© 2019 Thad Williamson. Authorized and Paid For By Thad Williamson For Richmond City Council.

  • Thad Williamson

Fifty Fixes for the 5th, #16-20: Sustainability and the James River

We're back with the next installment in the Fifty Fixes for the 5th series: specific action steps and policies I will prioritize to improve life in the 5th District and Citywide as a member of City Council. This installment focuses on sustainability, and meeting the needs of the James River Park System. (We will address issues facing other parks in the 5th District in a future installment.)


Can you imagine a Richmond defined not only by a commitment to social and economic justice but a commitment to being a model green city, anchored by the James River? It's a big dream, but one we can work towards realizing with some initial action steps.


16. Make the City of Richmond’s Sustainability Office a Permanent, Free-Standing Agency


There is no more urgent societal priority than reducing our carbon footprint. In the absence of the massive national action the climate crisis requires, localities must step up to lead the way. Indeed, even if we had a concerted national plan to reduce our carbon footprint, we would need vigorous action led by local agencies as well.


Here’s what Richmond can and should do: We need to make the City’s Sustainability Office a free-standing, permanent agency with a triple mandate: a) Developing a strategy by which City agencies (including Public Utilities) can measure and commit to limiting their carbon footprint; b) Developing a set of best practices applicable to other local public agencies that receive City funding and that have substantial carbon impact, such as Richmond Public Schools; c) Engaging all residents and businesses in the City to drive down our carbon footprint. A well-funded Office could draft a strategic plan with specific action steps and timelines, with requirements for ongoing reporting to City Council on progress made.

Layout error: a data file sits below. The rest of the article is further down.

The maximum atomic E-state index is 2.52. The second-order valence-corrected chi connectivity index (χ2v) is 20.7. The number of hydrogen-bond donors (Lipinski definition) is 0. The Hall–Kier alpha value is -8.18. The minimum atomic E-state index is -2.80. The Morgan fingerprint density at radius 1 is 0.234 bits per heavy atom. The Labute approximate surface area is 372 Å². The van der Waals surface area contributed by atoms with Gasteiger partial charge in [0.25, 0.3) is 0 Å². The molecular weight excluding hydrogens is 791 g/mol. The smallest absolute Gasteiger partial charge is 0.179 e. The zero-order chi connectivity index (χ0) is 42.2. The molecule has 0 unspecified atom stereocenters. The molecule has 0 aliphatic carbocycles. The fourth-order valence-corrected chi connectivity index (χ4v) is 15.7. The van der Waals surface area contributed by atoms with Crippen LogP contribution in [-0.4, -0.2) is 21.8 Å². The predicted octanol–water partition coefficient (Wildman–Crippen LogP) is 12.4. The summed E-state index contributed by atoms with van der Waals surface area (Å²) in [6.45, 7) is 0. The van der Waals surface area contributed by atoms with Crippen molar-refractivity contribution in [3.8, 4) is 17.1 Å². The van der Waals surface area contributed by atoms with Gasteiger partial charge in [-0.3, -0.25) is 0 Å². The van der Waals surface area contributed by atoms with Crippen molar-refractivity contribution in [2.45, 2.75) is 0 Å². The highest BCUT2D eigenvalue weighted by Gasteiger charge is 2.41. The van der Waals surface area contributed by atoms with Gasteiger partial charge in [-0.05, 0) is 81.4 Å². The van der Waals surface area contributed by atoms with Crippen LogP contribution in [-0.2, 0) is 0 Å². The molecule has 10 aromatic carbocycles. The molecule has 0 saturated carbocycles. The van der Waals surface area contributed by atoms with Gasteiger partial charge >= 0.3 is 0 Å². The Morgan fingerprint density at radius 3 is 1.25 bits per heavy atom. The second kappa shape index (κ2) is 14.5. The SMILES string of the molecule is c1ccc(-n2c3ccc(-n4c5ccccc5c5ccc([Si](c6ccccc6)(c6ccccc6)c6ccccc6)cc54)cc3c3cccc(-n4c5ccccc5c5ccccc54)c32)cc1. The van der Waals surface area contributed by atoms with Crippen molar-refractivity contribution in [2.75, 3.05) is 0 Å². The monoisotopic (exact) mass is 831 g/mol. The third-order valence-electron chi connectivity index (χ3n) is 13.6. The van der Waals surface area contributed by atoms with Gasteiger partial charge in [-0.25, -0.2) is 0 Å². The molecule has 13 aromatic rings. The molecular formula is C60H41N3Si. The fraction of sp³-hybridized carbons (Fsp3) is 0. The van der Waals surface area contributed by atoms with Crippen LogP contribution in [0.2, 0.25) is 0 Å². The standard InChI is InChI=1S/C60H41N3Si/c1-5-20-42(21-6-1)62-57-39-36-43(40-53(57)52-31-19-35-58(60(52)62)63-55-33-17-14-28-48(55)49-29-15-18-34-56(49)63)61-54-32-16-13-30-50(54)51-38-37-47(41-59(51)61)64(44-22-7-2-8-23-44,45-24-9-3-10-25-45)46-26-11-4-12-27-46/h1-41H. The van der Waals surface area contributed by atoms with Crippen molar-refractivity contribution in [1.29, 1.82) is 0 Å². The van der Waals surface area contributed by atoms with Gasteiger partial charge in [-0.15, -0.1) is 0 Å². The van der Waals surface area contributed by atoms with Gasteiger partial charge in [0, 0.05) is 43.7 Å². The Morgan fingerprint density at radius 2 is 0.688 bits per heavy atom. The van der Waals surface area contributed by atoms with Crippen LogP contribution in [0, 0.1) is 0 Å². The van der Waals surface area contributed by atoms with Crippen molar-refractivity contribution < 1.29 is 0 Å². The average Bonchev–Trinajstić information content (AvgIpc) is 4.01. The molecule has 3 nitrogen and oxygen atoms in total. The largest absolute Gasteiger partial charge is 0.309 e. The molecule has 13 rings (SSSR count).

The RVAGreen plan produced in the Jones administration is a great starting point, but to date it has not translated into concerted direct action or implementation of the many policy steps recommended in the report. Likewise the RVA2050 commitment articulated by Mayor Stoney requires substantial work to be translated into a concrete action guide.


A free-standing, well-funded office directly reporting to the Deputy Chief Administrative Officer for Operations day-to-day but with direct access and regular direct reporting to the Mayor and Chief Administrative Officer is essential if the City is to make marked progress on the plans that have been drawn up. (Currently the City’s Sustainability office has limited personnel and funding and is structurally located within the Department of Public Utilities.)


When elected, I will urge the Mayor to include establishment of the Department of Sustainability in his FY 2021 budget proposal, and if it is not included in the budget proposal I will seek to build Council support for a budget amendment and corresponding legislation to create such an agency within the next year.


17. Adopt and Support Implementation of the James River Park Master Plan


The James River Park System Master Plan draft completed this past summer is a terrific piece of work addressing current conditions and future challenges facing the park system, from accessibility to conservation to improving user experience. I will support its adoption as a Council member, and prioritize taking action on its key recommendations so as to facilitate increased access, usage, and appreciation of the James River by all Richmonders, especially